Learn more Shop now Shop now Shop now Shop now Shop now Shop now Learn More Shop now Learn more Click Here Shop Kindle Learn More Shop now Shop Women's Shop Men's

Customer reviews

4.4 out of 5 stars
4.4 out of 5 stars
Format: Paperback|Change
Price:£11.99+ Free shipping with Amazon Prime

There was a problem filtering reviews right now. Please try again later.

on 19 June 2010
I was smitten with Louise Wener the first time I saw her, probably on The Chart Show on a Saturday morning, walking around a supermarket with Dale Winton. She was great-looking and bolshy, and the band, Sleeper, sounded good too. I dutifully bought the albums, which were uniformly excellent, and read interviews in which Louise showed a welcome contempt for the music press. The more the press loathed her, the more I admired her, then suddenly Sleeper seemed to vanish. So when I saw Ms Wener on BBC Breakfast promoting this book, I had to buy it.
I'm very pleased I did. The first part, the teenage angst, the misery of not being one of the cool kids at school, will strike a chord with anyone who grew up in the 70's and 80's, and it was fun to hear it from a female perspective. But it's the second part, the rise and fall of Sleeper, a world most of us will never know, that really made the book for me. By turns funny, reflective and bittersweet, it charts the highs and lows of the band with a great turn of phrase. Louise isn't afraid to point at herself and laugh, and her pen sketches of some other Britpop luminaries are funny and revealing. There's no self-pity about Sleepers' eventual implosion, she's well aware that many people would have loved to have experienced that lifestyle. Instead she just lifts a corner so we can see what it was like and draw our own conclusions.
I read the book in one sitting, and it genuinely made me laugh out loud. It's a female counterpart to "Lost in Music" by Giles Smith, and I can't give it a higher recommendation than that. As with most books of this sort you have to admire her powers of recall, but that's part of the charm: many of the things she describes would be pretty hard to forget!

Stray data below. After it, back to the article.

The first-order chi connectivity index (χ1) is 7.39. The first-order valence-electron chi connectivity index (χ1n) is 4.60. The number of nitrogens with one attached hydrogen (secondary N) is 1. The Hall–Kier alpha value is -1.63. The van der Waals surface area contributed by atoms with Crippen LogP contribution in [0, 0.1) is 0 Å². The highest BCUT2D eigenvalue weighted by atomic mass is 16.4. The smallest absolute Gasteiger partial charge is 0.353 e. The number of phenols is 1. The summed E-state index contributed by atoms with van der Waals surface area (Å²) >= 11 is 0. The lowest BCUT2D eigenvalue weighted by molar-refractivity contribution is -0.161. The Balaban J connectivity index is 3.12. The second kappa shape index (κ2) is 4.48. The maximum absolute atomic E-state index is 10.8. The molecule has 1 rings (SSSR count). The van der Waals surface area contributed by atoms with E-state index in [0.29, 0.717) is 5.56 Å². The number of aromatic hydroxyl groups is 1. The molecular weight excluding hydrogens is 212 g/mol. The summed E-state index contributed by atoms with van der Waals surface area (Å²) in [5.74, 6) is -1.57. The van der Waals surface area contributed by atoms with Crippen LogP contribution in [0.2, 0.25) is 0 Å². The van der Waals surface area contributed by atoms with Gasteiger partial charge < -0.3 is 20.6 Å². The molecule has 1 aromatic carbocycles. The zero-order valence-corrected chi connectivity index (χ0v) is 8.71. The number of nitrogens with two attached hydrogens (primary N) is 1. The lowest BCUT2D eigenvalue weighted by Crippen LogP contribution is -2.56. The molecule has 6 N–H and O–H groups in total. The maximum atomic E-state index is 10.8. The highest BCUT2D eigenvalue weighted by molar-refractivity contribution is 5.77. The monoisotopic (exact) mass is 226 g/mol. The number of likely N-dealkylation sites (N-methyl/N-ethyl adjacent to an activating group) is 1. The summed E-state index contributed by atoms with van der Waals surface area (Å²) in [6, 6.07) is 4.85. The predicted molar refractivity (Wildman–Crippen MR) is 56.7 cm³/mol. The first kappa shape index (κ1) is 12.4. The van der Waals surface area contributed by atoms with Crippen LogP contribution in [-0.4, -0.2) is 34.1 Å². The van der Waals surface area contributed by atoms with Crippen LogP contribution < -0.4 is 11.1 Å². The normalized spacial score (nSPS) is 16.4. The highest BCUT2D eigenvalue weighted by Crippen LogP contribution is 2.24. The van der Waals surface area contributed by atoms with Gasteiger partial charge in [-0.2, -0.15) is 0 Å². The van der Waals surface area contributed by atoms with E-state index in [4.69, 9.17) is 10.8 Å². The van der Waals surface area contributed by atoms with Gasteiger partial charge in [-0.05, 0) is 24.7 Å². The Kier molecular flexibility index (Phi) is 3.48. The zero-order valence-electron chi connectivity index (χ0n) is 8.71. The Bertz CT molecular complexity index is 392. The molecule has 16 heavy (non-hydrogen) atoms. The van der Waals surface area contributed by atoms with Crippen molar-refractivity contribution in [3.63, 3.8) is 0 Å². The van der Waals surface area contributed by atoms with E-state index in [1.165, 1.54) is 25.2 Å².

It says on the cover that Fearne Cotton found this book hilarious, please don't let that put you off. Ms Wener is a million miles from the sort of vacuous "celebrity" that Fearne seems to epitomise. I hope this book is a huge success, and that, if it is, Louise buys herself a green Gibson SG!
0Comment| 6 people found this helpful. Was this review helpful to you?YesNoReport abuse
TOP 1000 REVIEWERon 3 December 2012
I was a student when the whole Britpop thing was going on and it seemed like such an exciting time for music. I liked Sleeper a lot and had bought all three of their albums, I loved their catchy tunes and Louise's unique, breathy voice. I was at the REM concert in Milton Keynes that she writes about in the book, where Micheal Stipe sang Happy Birthday to her, and was very interested to read her account of that. I also like to read anything about the Britpop era as I can get quite nostalgic over it! Ahh, memories of crap student parties! Ha! Ahem, back to the book. It was much more than a look at Britpop from a female's point of view, it is also the story of Louise herself, her childhood and her experiences before and after the band were popular. I enjoyed it a lot. If you like Sleeper, Biographies and/or Britpop, you probably will too because Louise Wener tells her story well.
0Comment| 6 people found this helpful. Was this review helpful to you?YesNoReport abuse
Format: Paperback|Vine Customer Review of Free Product( What's this? )
SO glad I got this book from amazon vine, as I started smiling by page 1 and was soon LOL at the many, many similarities (not all in a good way) between the author and myself, mainly her Sunday night ritual of listening to the charts and trying to tape songs without interference and without any talking over them by the DJ, her frustrations when things didn't go to plan, her fantasies, her blunt, geeky teen-self and her smart-ass know-it-all elder brother. Rings bells, anyone?

I wasn't lucky enough to have had the freedom of living the whole of my teenage years in this country, but the music talked about in this book, the artists, the events, all brought back some really good memories on top of the laughs. And a certain reality that the relative innocence that we had back in the 70's/80's in comparison to the 90's and Noughties in which my son grew up, has totally gone. It was nostalgic, VERY funny, poignant and a great trip down memory lane.

I'd never heard of Sleeper til I read this book, but it was interesting to get a real-life account of someone who's been through the ups and downs of the fickle world of pop, and who came out on top and has gone on to live a very different but equally successful life, unlike many of the Britpop posse who are in such a sad state these days, back trying to plug the comeback gig/trail for a bob or two.

It's a really good read. One, and I mean this nicely, that I'd like to leave lying on a shelf in my bathroom/loo combo, that I could pick up and reminesce over again and again. I'm sure it'd soon get takers!
0Comment|Was this review helpful to you?YesNoReport abuse
VINE VOICEon 28 October 2010
Format: Paperback|Vine Customer Review of Free Product( What's this? )
There are many books like this around- funny and true accounts of a celebrity life, written with a touch of cynicism, a touch of nostalgia, a few well-chosen bits of scandal or revelation. They are often entertaining if trivial. They are, without exception, the story of a predictable journey from non-entity to celeb, with entirely obvious pitfalls and tribulations.